2.4. Fluorescence Confocal Microscopy of Layer 5 Pyramidal Cells
With the aid of a brain atlas [30], areas within the whole extent of primary auditory cortex were identified for imaging on a Zeiss LSM 510 confocal microscope (Carl Zeiss, Thornwood, NY). The distributions of imaged areas within A1 were similar between genotypes. YFP-labeled brain sections were excited at 488 nm and imaged through an HFT 514/633 dichroic and 530 nm–600 nm band pass filter. Excitation power was set to 12% of maximum, and settings for pinhole and detector gain were optimized to minimize photobleaching and utilize the full dynamic range of fluorophore emission intensity. High resolution (512 × 512 pixels) confocal image stacks of layer 2/3 dendritic branches and layer 4 apical trunks were collected using a 100x oil-immersion lens (NA 1.46), at zoom factor 2 (pixel size 0.082 μm), and with a z-step of 0.5 μm. All data were collected with 2x linear averaging and a slow, high quality scan time of 7.86 s per frame. Several additional z-stacks were collected using lower power objectives to document the position of acquired images within the dendritic arbor stacks. Dendritic segments in layer 2/3 were located between 70 and 150 μm from the pial surface and were selected based on the quality of YFP expression and resulting signal-to-noise ratio, so that spines could be identified and measured as accurately as possible. Segments of layer 4 apical trunks were chosen based on distance from the cell body (between 75–150 μm) as well as previously noted image quality considerations. Two regions of interest (each containing 1–5 dendritic sections) were imaged in each layer per section, and three sections were imaged per animal. Sections were processed, imaged, and analyzed blind to genotype.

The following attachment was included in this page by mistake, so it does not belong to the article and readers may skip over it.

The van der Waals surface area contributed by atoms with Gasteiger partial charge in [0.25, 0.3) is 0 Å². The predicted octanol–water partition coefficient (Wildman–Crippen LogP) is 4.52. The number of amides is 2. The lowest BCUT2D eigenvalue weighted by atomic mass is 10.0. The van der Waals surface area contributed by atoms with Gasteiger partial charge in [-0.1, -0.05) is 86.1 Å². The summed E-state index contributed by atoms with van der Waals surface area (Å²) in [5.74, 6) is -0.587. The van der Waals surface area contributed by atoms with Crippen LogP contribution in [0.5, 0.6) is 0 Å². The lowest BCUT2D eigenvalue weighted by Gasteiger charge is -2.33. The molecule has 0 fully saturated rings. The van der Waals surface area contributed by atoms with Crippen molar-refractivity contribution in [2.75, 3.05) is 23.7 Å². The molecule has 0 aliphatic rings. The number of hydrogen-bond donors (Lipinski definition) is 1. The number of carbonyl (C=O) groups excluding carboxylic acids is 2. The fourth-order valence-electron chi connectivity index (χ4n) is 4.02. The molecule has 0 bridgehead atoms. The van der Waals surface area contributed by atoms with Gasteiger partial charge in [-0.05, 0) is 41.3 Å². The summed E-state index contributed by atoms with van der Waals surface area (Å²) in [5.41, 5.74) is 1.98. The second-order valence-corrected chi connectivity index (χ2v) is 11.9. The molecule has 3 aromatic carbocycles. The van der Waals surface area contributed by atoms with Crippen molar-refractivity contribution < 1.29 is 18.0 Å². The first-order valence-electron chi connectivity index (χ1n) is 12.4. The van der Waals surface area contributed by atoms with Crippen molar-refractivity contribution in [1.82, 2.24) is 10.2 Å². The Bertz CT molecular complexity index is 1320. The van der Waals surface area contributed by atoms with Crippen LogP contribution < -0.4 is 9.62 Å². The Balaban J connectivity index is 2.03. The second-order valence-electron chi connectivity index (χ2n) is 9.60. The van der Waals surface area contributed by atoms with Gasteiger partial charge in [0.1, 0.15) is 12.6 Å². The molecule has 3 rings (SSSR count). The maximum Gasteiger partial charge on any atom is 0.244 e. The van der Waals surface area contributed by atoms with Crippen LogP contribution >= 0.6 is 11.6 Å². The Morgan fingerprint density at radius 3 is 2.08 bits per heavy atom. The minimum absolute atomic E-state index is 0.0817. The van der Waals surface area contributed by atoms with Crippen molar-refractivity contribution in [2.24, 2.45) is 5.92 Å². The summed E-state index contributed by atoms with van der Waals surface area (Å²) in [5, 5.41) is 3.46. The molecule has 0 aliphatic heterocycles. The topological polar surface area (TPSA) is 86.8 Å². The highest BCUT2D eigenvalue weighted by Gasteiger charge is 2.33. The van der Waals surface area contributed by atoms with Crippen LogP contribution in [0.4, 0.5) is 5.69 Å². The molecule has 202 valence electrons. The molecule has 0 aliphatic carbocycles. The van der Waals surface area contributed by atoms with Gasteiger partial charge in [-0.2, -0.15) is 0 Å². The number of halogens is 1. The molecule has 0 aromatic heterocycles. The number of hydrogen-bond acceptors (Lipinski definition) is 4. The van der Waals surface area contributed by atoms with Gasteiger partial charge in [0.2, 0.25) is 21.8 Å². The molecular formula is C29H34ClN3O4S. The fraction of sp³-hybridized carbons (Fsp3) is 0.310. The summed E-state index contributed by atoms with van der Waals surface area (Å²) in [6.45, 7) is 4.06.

2.5. Analysis of Dendritic Spines